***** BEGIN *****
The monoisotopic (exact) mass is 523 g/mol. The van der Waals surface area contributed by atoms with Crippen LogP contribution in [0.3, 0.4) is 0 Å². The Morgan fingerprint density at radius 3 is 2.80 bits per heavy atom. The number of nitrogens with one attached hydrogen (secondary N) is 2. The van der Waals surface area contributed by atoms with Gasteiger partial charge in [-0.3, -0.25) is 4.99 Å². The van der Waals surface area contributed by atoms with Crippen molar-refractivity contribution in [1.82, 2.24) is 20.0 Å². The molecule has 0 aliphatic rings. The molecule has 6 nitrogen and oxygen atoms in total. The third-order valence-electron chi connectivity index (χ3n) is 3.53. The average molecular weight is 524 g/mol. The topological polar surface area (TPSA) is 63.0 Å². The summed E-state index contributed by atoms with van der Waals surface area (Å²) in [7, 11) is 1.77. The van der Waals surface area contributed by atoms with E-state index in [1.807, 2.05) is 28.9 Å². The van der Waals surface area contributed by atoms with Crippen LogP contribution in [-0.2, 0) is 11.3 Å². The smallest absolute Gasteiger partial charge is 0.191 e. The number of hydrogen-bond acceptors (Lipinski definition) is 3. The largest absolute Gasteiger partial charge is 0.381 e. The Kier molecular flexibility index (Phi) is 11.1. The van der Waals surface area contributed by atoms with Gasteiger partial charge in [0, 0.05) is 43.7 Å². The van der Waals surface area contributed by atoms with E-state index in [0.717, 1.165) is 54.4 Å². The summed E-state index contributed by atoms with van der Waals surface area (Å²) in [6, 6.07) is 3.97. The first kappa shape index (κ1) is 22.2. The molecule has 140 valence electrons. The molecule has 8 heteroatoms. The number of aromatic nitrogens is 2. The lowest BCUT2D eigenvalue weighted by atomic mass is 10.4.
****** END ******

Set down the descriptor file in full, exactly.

The monoisotopic (exact) mass is 523 g/mol. The van der Waals surface area contributed by atoms with Crippen LogP contribution in [0.3, 0.4) is 0 Å². The Morgan fingerprint density at radius 3 is 2.80 bits per heavy atom. The number of nitrogens with one attached hydrogen (secondary N) is 2. The van der Waals surface area contributed by atoms with Gasteiger partial charge in [-0.3, -0.25) is 4.99 Å². The van der Waals surface area contributed by atoms with Crippen molar-refractivity contribution in [1.82, 2.24) is 20.0 Å². The molecule has 0 aliphatic rings. The molecule has 6 nitrogen and oxygen atoms in total. The third-order valence-electron chi connectivity index (χ3n) is 3.53. The average molecular weight is 524 g/mol. The topological polar surface area (TPSA) is 63.0 Å². The summed E-state index contributed by atoms with van der Waals surface area (Å²) in [7, 11) is 1.77. The van der Waals surface area contributed by atoms with E-state index in [1.807, 2.05) is 28.9 Å². The van der Waals surface area contributed by atoms with Crippen LogP contribution in [-0.2, 0) is 11.3 Å². The smallest absolute Gasteiger partial charge is 0.191 e. The number of hydrogen-bond acceptors (Lipinski definition) is 3. The largest absolute Gasteiger partial charge is 0.381 e. The Kier molecular flexibility index (Phi) is 11.1. The van der Waals surface area contributed by atoms with Gasteiger partial charge in [0, 0.05) is 43.7 Å². The van der Waals surface area contributed by atoms with E-state index in [0.717, 1.165) is 54.4 Å². The summed E-state index contributed by atoms with van der Waals surface area (Å²) in [6, 6.07) is 3.97. The first kappa shape index (κ1) is 22.2. The molecule has 140 valence electrons. The molecule has 8 heteroatoms. The number of aromatic nitrogens is 2. The lowest BCUT2D eigenvalue weighted by atomic mass is 10.4.